The government insists that UK spy agencies operate within the law in response to concerns about links to the US Prism internet monitoring programme, but questions remain.
Documents leaked by former CIA technical assistant Edward Snowden suggest UK intelligence agency GCHQ has had access to the US Prism surveillance operation since June 2010.
In the course of a year, the agency is reported to have generated 197 intelligence reports using Prism, set up to monitor nine internet firms including Google, Facebook, Microsoft and Apple.
In a statement to the House of Commons, however, foreign secretary William Hague made no comment about GCHQ’s access to Prism, set up by the US National Security Agency (NSA).
“Any data obtained by us from the US involving UK nationals is subject to proper UK statutory controls and safeguards,” he said.
Hague also failed to address concerns over the regulatory system in which intelligence agencies work or to draw a distinction between the different types of data being gathered.
Instead, he said there was a strong framework of democratic accountability and oversight that governs the use of secret intelligence in the UK.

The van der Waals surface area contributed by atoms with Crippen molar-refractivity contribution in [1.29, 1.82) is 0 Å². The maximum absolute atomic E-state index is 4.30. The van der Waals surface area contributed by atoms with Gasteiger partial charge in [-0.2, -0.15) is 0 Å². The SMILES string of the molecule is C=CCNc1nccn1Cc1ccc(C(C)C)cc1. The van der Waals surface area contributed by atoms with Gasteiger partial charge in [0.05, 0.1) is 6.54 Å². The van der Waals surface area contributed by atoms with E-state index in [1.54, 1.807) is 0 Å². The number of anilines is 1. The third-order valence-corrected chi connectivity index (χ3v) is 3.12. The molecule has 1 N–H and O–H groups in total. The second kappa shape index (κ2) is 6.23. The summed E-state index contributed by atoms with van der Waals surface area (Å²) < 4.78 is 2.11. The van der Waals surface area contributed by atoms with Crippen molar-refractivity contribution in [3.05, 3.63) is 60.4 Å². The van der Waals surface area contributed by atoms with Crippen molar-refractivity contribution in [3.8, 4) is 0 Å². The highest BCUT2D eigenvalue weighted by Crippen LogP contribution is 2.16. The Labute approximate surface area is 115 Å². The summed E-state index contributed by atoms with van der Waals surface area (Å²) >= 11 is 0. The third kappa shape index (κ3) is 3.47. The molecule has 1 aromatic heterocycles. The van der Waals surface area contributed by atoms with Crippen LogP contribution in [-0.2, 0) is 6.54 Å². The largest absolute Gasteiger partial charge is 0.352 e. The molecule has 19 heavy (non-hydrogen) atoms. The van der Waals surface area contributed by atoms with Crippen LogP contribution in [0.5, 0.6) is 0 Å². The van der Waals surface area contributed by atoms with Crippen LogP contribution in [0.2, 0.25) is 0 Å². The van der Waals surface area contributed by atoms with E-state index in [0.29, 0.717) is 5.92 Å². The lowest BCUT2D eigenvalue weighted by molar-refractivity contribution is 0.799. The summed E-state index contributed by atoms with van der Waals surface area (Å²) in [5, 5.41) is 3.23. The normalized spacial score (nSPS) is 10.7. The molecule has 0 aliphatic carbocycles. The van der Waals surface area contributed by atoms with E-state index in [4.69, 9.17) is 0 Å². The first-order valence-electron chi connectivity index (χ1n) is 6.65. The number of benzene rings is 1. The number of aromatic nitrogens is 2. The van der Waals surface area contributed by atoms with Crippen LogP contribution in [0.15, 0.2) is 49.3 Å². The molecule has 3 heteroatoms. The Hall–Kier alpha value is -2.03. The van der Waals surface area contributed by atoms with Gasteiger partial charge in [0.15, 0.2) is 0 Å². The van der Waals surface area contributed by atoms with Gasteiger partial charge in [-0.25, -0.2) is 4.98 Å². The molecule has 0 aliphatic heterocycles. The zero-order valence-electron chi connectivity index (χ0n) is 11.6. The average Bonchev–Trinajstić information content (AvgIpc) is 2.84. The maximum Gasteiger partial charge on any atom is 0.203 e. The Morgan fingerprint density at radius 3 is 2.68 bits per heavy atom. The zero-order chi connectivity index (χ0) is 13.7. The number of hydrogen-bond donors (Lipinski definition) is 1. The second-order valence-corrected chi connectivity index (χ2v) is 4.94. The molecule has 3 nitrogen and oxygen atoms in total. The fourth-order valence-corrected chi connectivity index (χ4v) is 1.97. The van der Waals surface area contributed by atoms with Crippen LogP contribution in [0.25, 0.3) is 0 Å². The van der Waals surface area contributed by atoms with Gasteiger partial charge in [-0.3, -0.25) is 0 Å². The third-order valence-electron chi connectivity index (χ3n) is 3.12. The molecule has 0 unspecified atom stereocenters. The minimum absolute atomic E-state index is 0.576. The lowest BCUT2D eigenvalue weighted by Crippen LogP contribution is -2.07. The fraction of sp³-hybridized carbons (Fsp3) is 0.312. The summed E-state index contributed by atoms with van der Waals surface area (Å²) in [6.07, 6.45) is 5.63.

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These checks include the Intelligence Services Act of 1994 and the Regulation of Investigatory Powers Act (RIPA) of 2000 that require agencies to seek authorisation for operations from a secretary of state.
"To intercept the content of any individual's communications in the UK requires a warrant signed personally by me, the home secretary, or by another secretary of state,” said Hague.
However, the data gathered by the NSA’s phone call monitoring activities does not include content, and therefore access to data about the time and place of calls does not require ministerial approval.
In 2012, law enforcement agencies made 500,000 information requests from telecoms companies, which is a massive amount of raw data being held without extensive legal advice, said the Guardian.
Critics argue that the current system relies on politicians, an under-resourced parliamentary committee, and commissioners who do not have enough staff to make the right decisions, the paper said.
Privacy International said it should not take a whistleblower releasing classified information for the government to be forthright with its citizens about what data they collect and in what manner.
"If the government secretly interprets the law, and if the manner in which it is executed is secret, then the law is effectively secret. There are many questions that remain unanswered," the group said.